Antoni Escriba, 73, an award-winning pastry chef who worked wonders with chocolate and once used it to fashion a replica of the Vatican, died Sept. 6 while visiting a Salvador Dali museum with his wife and grandson in Cadaques, Spain. He suffered a fatal head injury.
During a career spanning 60 years, Mr. Escriba received honors as a master chef from the European Parliament in Strasbourg, France, and a cultural medal from the Barcelona town council.
Although he came from a family of pastry chefs, he wanted to be a sculptor. The death of two siblings forced him into the family business. Over time, he melded his passions by becoming what he called a sculptor of chocolate.
He gave many lectures in which he vehemently defended use of high-quality chocolate instead of cheap, adulterated versions.
Culinary Author, Entrepreneur
Maggie Gin, 70, a San Francisco food entrepreneur who wrote cookbooks, ran a restaurant and created a line of Asian cooking sauces, died Sept. 4 at a hospital in nearby Napa of injuries sustained that day when her car collided with a tanker truck carrying red wine.
The accident, in which 3,000 gallons of wine spilled onto a highway, was under investigation, a Napa police official told the San Francisco Chronicle.
Ms. Gin created the Maggie Gin line of cooking sauces, operated Maggie Gin's Chinese Food Restaurant in Napa Valley and wrote several cookbooks, including "Regional Cooking of China" and "One Pot Meals." She also was a prominent supporter of the San Francisco opera and symphony.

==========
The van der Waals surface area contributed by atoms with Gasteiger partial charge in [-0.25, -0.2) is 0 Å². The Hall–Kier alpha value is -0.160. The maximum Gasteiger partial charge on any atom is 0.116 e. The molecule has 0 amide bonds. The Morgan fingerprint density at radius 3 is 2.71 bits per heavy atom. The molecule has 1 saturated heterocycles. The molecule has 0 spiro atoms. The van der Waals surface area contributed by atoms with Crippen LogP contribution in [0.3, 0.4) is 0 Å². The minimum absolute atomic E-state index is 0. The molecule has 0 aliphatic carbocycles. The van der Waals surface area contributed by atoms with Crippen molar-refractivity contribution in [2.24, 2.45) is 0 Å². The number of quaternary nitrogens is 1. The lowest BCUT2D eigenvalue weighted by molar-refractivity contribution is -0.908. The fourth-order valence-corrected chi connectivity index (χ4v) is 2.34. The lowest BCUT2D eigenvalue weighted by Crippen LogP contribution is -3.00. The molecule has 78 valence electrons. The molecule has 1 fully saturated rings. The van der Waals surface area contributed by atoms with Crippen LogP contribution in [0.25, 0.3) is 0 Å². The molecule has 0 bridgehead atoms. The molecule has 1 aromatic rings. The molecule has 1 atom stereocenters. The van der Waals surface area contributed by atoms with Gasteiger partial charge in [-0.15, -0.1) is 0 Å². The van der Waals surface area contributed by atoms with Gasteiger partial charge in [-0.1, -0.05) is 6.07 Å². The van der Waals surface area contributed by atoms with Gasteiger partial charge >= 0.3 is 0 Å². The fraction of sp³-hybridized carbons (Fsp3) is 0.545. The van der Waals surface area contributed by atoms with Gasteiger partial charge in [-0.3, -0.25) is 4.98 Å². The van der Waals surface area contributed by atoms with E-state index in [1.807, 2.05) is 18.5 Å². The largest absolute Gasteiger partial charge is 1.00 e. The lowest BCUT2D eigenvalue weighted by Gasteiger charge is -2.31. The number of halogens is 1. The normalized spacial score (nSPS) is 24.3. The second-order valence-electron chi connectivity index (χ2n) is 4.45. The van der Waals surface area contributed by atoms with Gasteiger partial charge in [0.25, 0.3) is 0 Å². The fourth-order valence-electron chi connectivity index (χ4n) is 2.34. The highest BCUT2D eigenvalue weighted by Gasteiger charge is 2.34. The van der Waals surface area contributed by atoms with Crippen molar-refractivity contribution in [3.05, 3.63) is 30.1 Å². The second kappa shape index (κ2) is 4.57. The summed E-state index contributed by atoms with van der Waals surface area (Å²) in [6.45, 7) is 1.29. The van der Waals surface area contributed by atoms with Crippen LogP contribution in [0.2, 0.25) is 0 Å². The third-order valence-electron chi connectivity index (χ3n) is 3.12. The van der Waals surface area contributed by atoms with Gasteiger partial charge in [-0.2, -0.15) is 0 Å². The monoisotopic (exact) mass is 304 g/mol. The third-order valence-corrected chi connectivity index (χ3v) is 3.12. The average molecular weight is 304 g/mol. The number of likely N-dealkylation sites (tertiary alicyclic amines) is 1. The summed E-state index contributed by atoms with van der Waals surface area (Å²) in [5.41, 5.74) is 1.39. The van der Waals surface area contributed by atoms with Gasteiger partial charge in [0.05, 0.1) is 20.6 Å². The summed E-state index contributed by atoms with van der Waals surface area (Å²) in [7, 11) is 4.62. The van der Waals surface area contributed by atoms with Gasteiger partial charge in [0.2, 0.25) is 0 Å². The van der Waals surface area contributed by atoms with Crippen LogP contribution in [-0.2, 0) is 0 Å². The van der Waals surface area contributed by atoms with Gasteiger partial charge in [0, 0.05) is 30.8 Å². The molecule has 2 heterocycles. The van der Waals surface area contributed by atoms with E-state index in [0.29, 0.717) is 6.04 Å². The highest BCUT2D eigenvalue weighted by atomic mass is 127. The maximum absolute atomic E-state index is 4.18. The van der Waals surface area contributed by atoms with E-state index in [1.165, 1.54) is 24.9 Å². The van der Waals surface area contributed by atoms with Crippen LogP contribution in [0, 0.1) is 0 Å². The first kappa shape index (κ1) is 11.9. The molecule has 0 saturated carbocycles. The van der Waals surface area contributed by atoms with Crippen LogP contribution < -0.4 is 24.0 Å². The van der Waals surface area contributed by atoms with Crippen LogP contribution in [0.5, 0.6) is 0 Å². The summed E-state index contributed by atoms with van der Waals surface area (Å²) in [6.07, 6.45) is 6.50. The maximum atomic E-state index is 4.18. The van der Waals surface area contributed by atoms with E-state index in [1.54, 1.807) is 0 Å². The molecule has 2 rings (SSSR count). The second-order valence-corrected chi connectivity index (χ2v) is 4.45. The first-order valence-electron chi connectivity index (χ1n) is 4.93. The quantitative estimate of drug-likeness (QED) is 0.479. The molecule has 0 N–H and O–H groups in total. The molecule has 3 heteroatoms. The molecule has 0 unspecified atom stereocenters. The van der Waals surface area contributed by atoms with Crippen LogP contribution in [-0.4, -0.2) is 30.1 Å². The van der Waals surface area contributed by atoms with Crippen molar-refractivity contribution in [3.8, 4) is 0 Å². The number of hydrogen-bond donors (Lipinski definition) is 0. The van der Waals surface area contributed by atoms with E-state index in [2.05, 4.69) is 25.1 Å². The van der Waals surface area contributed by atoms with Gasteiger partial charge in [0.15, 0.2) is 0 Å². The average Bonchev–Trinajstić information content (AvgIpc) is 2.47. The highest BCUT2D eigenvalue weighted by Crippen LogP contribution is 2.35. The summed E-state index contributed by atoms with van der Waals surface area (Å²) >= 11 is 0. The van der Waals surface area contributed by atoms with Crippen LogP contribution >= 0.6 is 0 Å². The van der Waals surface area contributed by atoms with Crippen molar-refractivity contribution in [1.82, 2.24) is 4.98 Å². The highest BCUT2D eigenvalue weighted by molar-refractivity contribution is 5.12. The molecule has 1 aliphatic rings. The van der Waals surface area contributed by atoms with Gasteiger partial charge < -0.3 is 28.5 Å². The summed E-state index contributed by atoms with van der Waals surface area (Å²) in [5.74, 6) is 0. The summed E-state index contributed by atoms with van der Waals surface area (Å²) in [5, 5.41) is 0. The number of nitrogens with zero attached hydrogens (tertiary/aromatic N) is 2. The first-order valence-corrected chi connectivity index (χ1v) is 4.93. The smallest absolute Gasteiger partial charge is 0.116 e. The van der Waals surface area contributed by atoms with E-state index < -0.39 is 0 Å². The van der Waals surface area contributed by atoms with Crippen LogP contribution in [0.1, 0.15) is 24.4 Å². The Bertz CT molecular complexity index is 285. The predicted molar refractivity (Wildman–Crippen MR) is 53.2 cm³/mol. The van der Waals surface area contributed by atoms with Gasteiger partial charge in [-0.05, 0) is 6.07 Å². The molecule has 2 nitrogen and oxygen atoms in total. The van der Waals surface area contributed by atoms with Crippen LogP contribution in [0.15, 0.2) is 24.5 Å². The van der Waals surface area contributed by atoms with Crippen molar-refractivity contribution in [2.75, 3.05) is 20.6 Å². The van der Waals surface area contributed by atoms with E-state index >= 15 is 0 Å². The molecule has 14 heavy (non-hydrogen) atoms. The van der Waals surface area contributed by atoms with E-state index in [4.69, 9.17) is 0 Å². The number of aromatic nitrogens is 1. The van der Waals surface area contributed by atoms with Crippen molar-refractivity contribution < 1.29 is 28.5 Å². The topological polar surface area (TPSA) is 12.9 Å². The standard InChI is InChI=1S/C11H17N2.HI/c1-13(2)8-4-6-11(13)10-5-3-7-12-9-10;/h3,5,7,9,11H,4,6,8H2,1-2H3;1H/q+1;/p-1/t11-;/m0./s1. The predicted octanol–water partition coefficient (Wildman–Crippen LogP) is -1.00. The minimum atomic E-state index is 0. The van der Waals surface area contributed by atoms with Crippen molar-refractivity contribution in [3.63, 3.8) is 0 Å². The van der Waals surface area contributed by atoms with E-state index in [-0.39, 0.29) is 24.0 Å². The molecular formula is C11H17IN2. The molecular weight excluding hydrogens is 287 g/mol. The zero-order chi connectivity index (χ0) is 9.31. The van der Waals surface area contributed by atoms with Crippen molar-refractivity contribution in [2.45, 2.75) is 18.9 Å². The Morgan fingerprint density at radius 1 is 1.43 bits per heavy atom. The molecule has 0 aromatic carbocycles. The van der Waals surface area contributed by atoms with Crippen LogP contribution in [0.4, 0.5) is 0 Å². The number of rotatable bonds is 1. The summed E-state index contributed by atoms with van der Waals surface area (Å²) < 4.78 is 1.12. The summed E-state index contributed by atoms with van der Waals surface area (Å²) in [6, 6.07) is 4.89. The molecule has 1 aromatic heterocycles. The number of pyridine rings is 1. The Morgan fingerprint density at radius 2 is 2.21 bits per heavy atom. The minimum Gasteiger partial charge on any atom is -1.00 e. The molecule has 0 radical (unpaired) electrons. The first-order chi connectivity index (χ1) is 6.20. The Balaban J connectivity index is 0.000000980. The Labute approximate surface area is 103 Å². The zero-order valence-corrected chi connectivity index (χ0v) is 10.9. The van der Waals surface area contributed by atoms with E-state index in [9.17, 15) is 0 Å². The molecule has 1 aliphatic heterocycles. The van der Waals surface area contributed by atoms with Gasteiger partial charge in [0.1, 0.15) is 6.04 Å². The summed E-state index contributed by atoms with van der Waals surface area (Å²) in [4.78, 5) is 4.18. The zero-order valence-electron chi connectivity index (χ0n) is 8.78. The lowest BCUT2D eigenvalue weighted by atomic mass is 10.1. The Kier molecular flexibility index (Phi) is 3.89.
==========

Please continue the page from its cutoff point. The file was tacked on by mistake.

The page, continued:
Circus Family Matriarch
Irene Bale, 87, a circus acrobat, animal rider, trapeze artist and trick bicycle rider who belonged to a longtime circus family, died Sept. 2 at her home in Venice, Fla., of complications of Alzheimer's disease.
The Bale family, whose circus roots go back 350 years, was inducted into the Circus Ring of Fame in 2003.
Mrs. Bale, who was born in London, was an acrobat before her marriage to E. Trevor Bale, a former animal trainer and ringmaster with the Ringling Bros. and Barnum & Bailey Circus. As a circus entertainer, she performed the "iron jaw," hanging by her teeth above audiences.
She put her 7-week-old daughter in an elephant act in the show. Two of her daughters still perform with the Clyde Beatty-Cole Bros. Circus, and a third daughter stopped performing a few years ago to care for Mrs. Bale.
Her son, Edwin T. "Trevor" Bale, was paralyzed from the waist down while performing a human cannonball act in 1987. He works as director and vice president of operations of the Clyde Beatty-Cole Bros. Circus.
Morey L. Sear
Morey L. Sear, 75, a former chief judge of the Eastern Judicial District of Louisiana who presided over a 1981 trial that sent New Orleans crime boss Carlos Marcello to prison, died Sept. 5 at a nursing home of complications from a fall, it was reported in New Orleans.
Marcello and Charles E. Roemer II, a former state commissioner of administration, were convicted during a trial in Judge Sear's court in 1981 of conspiring to use bribes and kickbacks to obtain a state insurance contract. Although Roemer and Marcello went to prison, their convictions were later overturned by an appeals court decision.
Before Judge Sear was appointed to the federal bench in 1976 by President Gerald R. Ford, he served as an infantry officer and later as a military prosecutor in the Marine Corps. He also served as chief federal judge in the Panama Canal Zone from 1978 to 1982, when the court closed in accordance with the treaty that turned the canal over to Panama.